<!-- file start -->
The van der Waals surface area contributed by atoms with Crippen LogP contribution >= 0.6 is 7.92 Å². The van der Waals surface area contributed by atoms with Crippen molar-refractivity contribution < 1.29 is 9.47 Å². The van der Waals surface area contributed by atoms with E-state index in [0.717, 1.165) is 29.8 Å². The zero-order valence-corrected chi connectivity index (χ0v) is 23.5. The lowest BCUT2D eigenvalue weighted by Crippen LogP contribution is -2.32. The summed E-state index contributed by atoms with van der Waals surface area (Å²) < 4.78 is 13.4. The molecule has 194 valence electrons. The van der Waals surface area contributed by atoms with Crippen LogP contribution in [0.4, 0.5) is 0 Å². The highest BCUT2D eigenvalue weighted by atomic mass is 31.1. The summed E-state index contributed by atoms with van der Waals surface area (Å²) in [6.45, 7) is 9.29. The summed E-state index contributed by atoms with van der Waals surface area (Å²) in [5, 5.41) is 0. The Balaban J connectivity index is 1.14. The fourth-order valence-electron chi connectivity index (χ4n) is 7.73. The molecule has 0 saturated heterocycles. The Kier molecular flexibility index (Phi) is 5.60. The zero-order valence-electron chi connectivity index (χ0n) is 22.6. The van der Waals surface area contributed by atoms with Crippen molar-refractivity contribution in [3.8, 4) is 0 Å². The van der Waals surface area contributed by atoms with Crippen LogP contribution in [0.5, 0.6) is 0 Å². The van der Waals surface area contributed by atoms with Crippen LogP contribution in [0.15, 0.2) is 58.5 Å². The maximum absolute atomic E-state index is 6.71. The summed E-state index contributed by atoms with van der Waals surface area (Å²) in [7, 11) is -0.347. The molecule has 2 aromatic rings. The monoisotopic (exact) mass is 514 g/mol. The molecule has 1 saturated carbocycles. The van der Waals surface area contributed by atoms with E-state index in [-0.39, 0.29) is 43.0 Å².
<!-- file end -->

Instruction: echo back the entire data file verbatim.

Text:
The van der Waals surface area contributed by atoms with Crippen LogP contribution >= 0.6 is 7.92 Å². The van der Waals surface area contributed by atoms with Crippen molar-refractivity contribution < 1.29 is 9.47 Å². The van der Waals surface area contributed by atoms with E-state index in [0.717, 1.165) is 29.8 Å². The zero-order valence-corrected chi connectivity index (χ0v) is 23.5. The lowest BCUT2D eigenvalue weighted by Crippen LogP contribution is -2.32. The summed E-state index contributed by atoms with van der Waals surface area (Å²) < 4.78 is 13.4. The molecule has 194 valence electrons. The van der Waals surface area contributed by atoms with Crippen LogP contribution in [0.4, 0.5) is 0 Å². The highest BCUT2D eigenvalue weighted by atomic mass is 31.1. The summed E-state index contributed by atoms with van der Waals surface area (Å²) in [6.45, 7) is 9.29. The summed E-state index contributed by atoms with van der Waals surface area (Å²) in [5, 5.41) is 0. The Balaban J connectivity index is 1.14. The fourth-order valence-electron chi connectivity index (χ4n) is 7.73. The molecule has 0 saturated heterocycles. The Kier molecular flexibility index (Phi) is 5.60. The zero-order valence-electron chi connectivity index (χ0n) is 22.6. The van der Waals surface area contributed by atoms with Crippen molar-refractivity contribution in [3.8, 4) is 0 Å². The van der Waals surface area contributed by atoms with Crippen LogP contribution in [0.5, 0.6) is 0 Å². The van der Waals surface area contributed by atoms with Crippen LogP contribution in [0.15, 0.2) is 58.5 Å². The maximum absolute atomic E-state index is 6.71. The summed E-state index contributed by atoms with van der Waals surface area (Å²) in [7, 11) is -0.347. The molecule has 2 aromatic rings. The monoisotopic (exact) mass is 514 g/mol. The molecule has 1 saturated carbocycles. The van der Waals surface area contributed by atoms with E-state index in [-0.39, 0.29) is 43.0 Å².